PBMs Impact on Pharmacies

Because PBMs control well over 80% of the prescription business, pharmacies rely on contracts with PBMs as third party payers to serve most prescription drug plan beneficiaries. Unfortunately, the one sided, take-it-or-leave-it nature of these contracts has created serious challenges for independent pharmacies. Even large chains like Wal-Mart have seen their pharmacy revenues decline due to actions by the PBMs. Unfortunately, the pharmacy is faced with an unwinnable scenario. Either accept the contract terms laid out by the PBMs or forego the opportunity to serve beneficiaries who rely on the PBM to administer their prescription drug benefit.

While some PBMs own mail order pharmacies that are competitors to retail pharmacies, the PBM dictated contracts give them absolute discretion to set reimbursement amounts for pharmacies. For generic medications which often have multiple manufacturers, many are subject to a maximum allowable cost (MAC) list, which is the most a PBM will reimburse a pharmacy for that medication regardless of which manufacturers' product is dispensed. Unfortunately, the PBMs lack transparency in how they determine this list, how reimbursements are determined, and how often these are updated. When prices spike, pharmacies can end up with reimbursements that are well below actual cost as PBMs delay in increasing payment to pharmacies while moving swiftly to increase costs for plan sponsors.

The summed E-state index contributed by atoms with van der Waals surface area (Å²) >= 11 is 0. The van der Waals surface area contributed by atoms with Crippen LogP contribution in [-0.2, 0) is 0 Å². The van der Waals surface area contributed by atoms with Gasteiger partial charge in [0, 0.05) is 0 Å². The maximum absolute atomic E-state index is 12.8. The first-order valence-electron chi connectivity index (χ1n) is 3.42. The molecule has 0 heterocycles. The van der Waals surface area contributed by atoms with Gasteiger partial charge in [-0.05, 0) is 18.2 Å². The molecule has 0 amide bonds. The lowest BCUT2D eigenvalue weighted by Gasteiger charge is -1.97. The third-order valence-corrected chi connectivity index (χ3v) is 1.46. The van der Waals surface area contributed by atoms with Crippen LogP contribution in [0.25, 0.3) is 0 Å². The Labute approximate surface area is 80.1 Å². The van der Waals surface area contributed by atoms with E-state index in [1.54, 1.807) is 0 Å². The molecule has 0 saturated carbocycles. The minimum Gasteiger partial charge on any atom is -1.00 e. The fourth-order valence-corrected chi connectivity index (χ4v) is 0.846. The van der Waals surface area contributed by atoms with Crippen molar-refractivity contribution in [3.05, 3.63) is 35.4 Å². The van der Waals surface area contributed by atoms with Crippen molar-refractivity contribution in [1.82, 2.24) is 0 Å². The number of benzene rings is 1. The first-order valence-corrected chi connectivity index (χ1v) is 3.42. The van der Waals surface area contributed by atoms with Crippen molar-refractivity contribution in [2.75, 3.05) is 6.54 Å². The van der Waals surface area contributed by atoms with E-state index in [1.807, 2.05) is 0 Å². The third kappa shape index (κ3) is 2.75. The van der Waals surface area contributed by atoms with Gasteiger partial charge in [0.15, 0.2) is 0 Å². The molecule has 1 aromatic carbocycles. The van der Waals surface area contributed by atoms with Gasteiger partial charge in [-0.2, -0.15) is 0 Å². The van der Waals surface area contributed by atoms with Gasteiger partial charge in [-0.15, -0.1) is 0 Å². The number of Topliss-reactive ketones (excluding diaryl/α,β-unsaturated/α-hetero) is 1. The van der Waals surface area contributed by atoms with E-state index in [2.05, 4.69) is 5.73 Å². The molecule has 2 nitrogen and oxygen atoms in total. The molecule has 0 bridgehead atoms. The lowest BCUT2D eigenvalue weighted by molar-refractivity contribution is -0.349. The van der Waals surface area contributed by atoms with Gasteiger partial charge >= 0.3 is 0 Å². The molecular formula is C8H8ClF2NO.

PBMs also charge pharmacies cryptic fees known as direct and indirect remuneration or "DIR" fees. These are often charged weeks or months after a prescription has been dispensed, and amounts to the PBM taking back a portion of the reimbursement paid to the pharmacy. This also affects plan participants, particularly those with plans that require the patient cover a set percentage of the cost of the medication (i.e., the price is higher at the register than the ultimate cost once"DIR" is assessed).

PBM transparency is essential to ensuring patients and plan sponsors aren't being overcharged and that retail pharmacies are fairly reimbursed for the medications and services they provide.

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